Title: Monte carlo efficiency calibration of a neutron generator-based total-body irradiator Authors
|Shypailo, Roman -|
|Ellis, Kenneth -|
Submitted to: American Nuclear Society
Publication Type: Abstract Only
Publication Acceptance Date: January 1, 2009
Publication Date: April 5, 2009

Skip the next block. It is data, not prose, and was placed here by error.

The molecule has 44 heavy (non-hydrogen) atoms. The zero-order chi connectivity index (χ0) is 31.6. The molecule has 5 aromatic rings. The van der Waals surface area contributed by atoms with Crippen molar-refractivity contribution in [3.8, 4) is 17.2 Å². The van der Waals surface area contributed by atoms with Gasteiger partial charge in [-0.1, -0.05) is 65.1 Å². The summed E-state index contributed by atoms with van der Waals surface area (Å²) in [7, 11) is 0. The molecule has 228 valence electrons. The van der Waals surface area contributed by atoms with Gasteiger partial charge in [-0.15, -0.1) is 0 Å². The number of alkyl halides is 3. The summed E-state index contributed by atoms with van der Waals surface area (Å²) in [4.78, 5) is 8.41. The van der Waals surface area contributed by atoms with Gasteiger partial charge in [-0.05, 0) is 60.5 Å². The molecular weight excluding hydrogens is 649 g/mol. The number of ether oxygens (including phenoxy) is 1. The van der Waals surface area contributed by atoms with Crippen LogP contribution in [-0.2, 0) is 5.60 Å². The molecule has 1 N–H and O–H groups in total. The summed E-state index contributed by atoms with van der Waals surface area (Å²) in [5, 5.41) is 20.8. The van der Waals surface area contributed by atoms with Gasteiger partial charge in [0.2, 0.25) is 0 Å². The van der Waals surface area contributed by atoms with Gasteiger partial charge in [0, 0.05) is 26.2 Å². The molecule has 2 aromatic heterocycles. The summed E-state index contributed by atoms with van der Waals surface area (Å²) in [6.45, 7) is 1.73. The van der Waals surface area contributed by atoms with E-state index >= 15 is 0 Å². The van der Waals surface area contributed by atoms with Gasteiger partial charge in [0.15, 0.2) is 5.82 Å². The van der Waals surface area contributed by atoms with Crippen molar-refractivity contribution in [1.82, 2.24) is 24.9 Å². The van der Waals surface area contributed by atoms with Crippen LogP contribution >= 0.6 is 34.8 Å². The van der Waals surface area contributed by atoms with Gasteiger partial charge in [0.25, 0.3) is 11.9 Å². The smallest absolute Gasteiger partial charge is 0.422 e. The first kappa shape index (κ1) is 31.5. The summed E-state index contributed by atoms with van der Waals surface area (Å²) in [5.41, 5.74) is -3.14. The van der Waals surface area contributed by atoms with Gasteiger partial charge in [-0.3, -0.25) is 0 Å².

Citation: Shypailo, R.J., Ellis, K.J. 2009. Monte carlo efficiency calibration of a neutron generator-based total-body irradiator [abstract]. American Nuclear Society. Log: 134. Technical Abstract: The increasing prevalence of obesity world-wide has focused attention on the need for accurate body composition assessments, especially of large subjects. However, many body composition measurement systems are calibrated against a single-sized phantom, often based on the standard Reference Man model [ICRP-23]. Prompt-gamma neutron activation (PGNA) provides the only direct measure of total body nitrogen (TBN), an index of the body’s lean tissue mass. The performance of PGNA analysis systems is affected by body habitus – differences in body size will influence neutron flux attenuation, induced gamma signal distribution, and counting efficiency. Thus calibration based on a single phantom could result in inaccurate TBN values. We have used Monte Carlo stimulations (MCNP-5; Los Alamos National Laboratory) in order to more efficiently investigate system response to the range of body weights (100-250 kg) and body fat distributions (25%-65%) in obese humans. MCNP codes were constructed to map the system’s response to a range of body proportions. Calibration curves were then constructed to derive body-size correction factors relative to a reference anthropomorphic phantom. These correction factors provide, for the first time, the customized adjustments needed to account for differences in body weight and size of obese adults. MCNP stimulations allowed for the evaluation of a greater range of body dimensions than would be practical via standard phantom construction and measurement. Additonally, the use of MCNP-generated calibration curves will allow for a better estimate of the true changes in lean tissue mass during intervention programs focused only on weight loss.